Today’s Headlines

  • Transit Data Getting More Accessible in Bay Area and Elsewhere (Wired)
  • San Francisco Transit Future Dreams (KALW)
  • Developers Face Higher Affordable Housing Requirements (BizJournals)
  • Rental Market Cooling Slightly? (SFChron)
  • Telegraph Hill Townhomes to Start Construction (Hoodline)
  • New Law Could Open Properties Currently Used as Airbnbs (Socketsite)
  • Monster Mission Development Clears Another Hurdle (Socketsite)
  • Project to bring 350 More Apartments to SoMa (Socketsite)
  • Car Jumps Sidewalk in SF (Hoodline)
  • A Look at one of SF’s Great Stairways (SFist)

Get national headlines at Streetsblog USA
Get state headlines at Streetsblog CA

  • PaleoBruce

    Interesting premise in the Streetsblog choice of wording: “New Law Could Open Properties Currently Used as Airbnbs”. Or, said more clearly: New law hopes to force more short term rentals to be long term rentals. The implied problem being that available long term rentals are scarce and, no surprise, expensive.

    What irks me is that almost unanimously, when you ask experts who study economics, the experts agree that rent control law is the culprit for scarcity of available long term rental units. Denying scientific consensus is just as bad with this as it is with climate change denial at the other end of the political spectrum. (And the Board of Supervisors were unanimous in their science denial.) I guess humans are human.

  • jonobate

    There’s no consensus that rent control is the cause of the housing shortage. The data simply doesn’t support that theory. This is the best thing I’ve read on the subject:

  • RichLL

    Wrong, there is a huge inventory of research showing that rent control in particular, and price controls in general, only work in the short-term as a response to emergencies, disasters and war. While long-term they suppress the construction, supply and provision of housing, thereby driving up the cost.

    Studies have shown that 93% of economists support this view – almost as high as the percentage of scientists who believe in global warming. Here is a good place to start your education:

    In fact even the article you cite debunks your claim, here:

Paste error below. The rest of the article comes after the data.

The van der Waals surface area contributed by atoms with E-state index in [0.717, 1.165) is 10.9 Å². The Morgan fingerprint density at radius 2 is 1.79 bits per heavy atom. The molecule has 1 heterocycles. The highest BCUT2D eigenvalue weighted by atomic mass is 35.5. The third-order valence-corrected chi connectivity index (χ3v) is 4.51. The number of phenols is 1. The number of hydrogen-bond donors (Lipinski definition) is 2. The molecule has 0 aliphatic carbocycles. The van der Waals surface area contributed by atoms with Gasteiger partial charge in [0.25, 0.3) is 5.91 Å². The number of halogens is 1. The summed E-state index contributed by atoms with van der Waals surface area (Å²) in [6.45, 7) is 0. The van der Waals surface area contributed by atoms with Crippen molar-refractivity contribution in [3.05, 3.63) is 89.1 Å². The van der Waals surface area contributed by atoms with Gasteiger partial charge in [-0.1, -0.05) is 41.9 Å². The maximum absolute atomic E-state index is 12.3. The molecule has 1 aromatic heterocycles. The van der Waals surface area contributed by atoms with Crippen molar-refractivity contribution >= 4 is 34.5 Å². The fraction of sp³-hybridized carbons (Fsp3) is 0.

“That’s the amount the rent has gone up every year, on average, since 1956. It was true before rent control; it was true after rent control. It wasn’t entirely true during the 2000 tech bubble, but it was still sort of true and it became true again afterward.”

    Bruce is correct. As a property owner who has done short-term rentals in the past, the main reason was not because it is more money. It isn’t when you include extra costs and hassle, and null periods. It is so I can avoid the punitive drawbacks of rent control.

    This change will be good for CraigsList and bad for Airbnb. But there is no way that I would be willing to deal with rent control. So even if this forced me to stop doing short-term lets, my units are still not going back onto the controlled market. I’m not a masochist.

  • murphstahoe

    this doesn’t make short term rentals a de facto good thing. or a de facto bad thing.

    The problem I have is when someone sets up shop as a short term rental owner but tries to do so on a different playing field from other short term rentals. If you are going to play there, you need to follow regulations, follow zoning, and pay the ToT that is used to support all short term rentals.

    What tends to happen is that following the rules in place makes the short term rental business less profitable, and some potential short term rentals go back to long term.

  • murphstahoe

    So even if this forced me to stop doing short-term lets, my units are still not going back onto the controlled market.

    What would you do instead?

  • RichLL

    I don’t disagree with that, although the ToT is not “used to support all short term rentals”. It’s just slush money for the general fund.

    But as noted elsewhere, at least in San Francisco, Oakland and Berkeley (the main Bay Area cities that have rent control) fewer short-term lets does not mean that those units revert to long-term lets. Rather the owner has already decided not to do long-term lets because of rent control, and instead seek other uses.